I am still reeling from last night’s finale of The Good Place. It was an existential mediation on love, grief and free will, wrapped in a sitcom. That shouldn’t be possible.

The Good Place attached us deeply to it’s characters and, in its final episode, understood the sadness that comes when our human empathy is attached to those characters. We don’t want to see them go, but the show carefully and compassionately shows us why they must — breaks our heart along the way — and then pastes it back together.

Midway through the finale, it becomes clear that William Jackson Harper’s Chidi Anagonye is ready to move on. In a touching speech he asks Eleanor (Kristen Bell) to:

Eleanor faces a choice

Picture a wave in the ocean: you can see it, measure it, its height, the way the sunlight refracts… and then it crashes on the shore and then it’s gone. But the water is still there. The wave was just a different way for the water to be for a little while. That’s one conception of death for a Buddhist. The wave returns to the ocean, where it came from, and where it’s supposed to be.

But Eleanor doesn’t want him to go. Despite all their love for each other and all their kindness, their needs and desires can’t align. The idea of an afterlife as a paradise without suffering crashes against the human need for free will. Chidi chooses to stay rather than make her suffer, but she can only suffer if he stays because she can’t bare for him to suffer. So she chooses what is hard; to let him go.

They have no guidance in this, only each other. There is no higher authority to nudge or chide them. Carefully and quietly, (Maya Rudolph’s judge not withstanding,) The Good Place has shown that in a Godless universe, we must make our own meaning. These last few episodes have shown meaning literally under construction as the afterlife is reformed and reconstructed to be compassionate. Tahani (Jameela Jamil) becomes an “architect” in this afterlife — the first human allowed to take on that role.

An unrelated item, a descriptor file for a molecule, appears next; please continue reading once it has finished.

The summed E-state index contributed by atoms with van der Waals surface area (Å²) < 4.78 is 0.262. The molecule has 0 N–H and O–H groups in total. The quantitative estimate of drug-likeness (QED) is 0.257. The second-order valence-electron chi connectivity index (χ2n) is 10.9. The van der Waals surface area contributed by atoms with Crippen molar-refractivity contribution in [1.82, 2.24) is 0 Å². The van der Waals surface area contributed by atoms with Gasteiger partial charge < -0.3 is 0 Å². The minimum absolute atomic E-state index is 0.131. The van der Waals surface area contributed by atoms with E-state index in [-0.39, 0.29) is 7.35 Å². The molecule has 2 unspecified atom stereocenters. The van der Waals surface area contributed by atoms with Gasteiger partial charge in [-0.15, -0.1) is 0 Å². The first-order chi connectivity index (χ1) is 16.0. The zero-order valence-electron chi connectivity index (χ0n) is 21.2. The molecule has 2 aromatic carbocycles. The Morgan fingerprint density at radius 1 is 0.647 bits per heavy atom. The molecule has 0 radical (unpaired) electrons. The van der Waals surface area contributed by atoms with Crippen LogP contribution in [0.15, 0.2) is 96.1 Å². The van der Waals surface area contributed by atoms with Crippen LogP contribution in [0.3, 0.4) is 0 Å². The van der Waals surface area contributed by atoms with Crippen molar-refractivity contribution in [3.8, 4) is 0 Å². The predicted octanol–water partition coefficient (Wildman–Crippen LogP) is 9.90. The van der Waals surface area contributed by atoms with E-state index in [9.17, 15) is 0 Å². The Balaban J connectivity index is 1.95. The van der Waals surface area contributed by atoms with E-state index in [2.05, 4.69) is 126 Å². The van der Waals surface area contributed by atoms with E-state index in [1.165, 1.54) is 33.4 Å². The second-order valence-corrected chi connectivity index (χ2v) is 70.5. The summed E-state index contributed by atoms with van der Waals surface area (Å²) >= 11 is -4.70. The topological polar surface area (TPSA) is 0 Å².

Meanwhile Ted Danson’s Michael, a fire-squid demon in human form, is given the gift he has subconsciously desired for a few hundred Jeremy Bearimy’s: to be human. To be mortal and know mortality, which is to face the unknown and make choices without knowing what comes next.

The Good Place not only considers what eternity looks like for the human soul, but dares to suggest that eternity is too much — a gluttony of experience that, however rich and desired, would eventually sate us. The show never seems to forget that how long we exist is dwarfed by how long we’re not.

Your existence is infinitesimal.

Last night, the finale answered the question “To be, or not to be?” by suggesting the promise of eternal life, (to be, to be, to be…) is too much for human consciousness and that, eventually, we are only free if we can choose not to be.

Rather than hitting a depressing and nihilist note, the story reassures us that, even then, we do not “die” — not in the sense that our existence is annihilated. In the end, (when given an end) what is left of us are the results of our actions. “The Good Place” as it turns out, is the good place inside us (though the show is never so cheesy, or on the nose, as to say so.) When Eleanor goes, her choice to move on is framed with profound love, and kindness. Our actions have consequences and what we’ve brought to the world continues beyond us. With all the love in our hearts, and all the wisdom of the universe, we can choose to pass that Good Place on.

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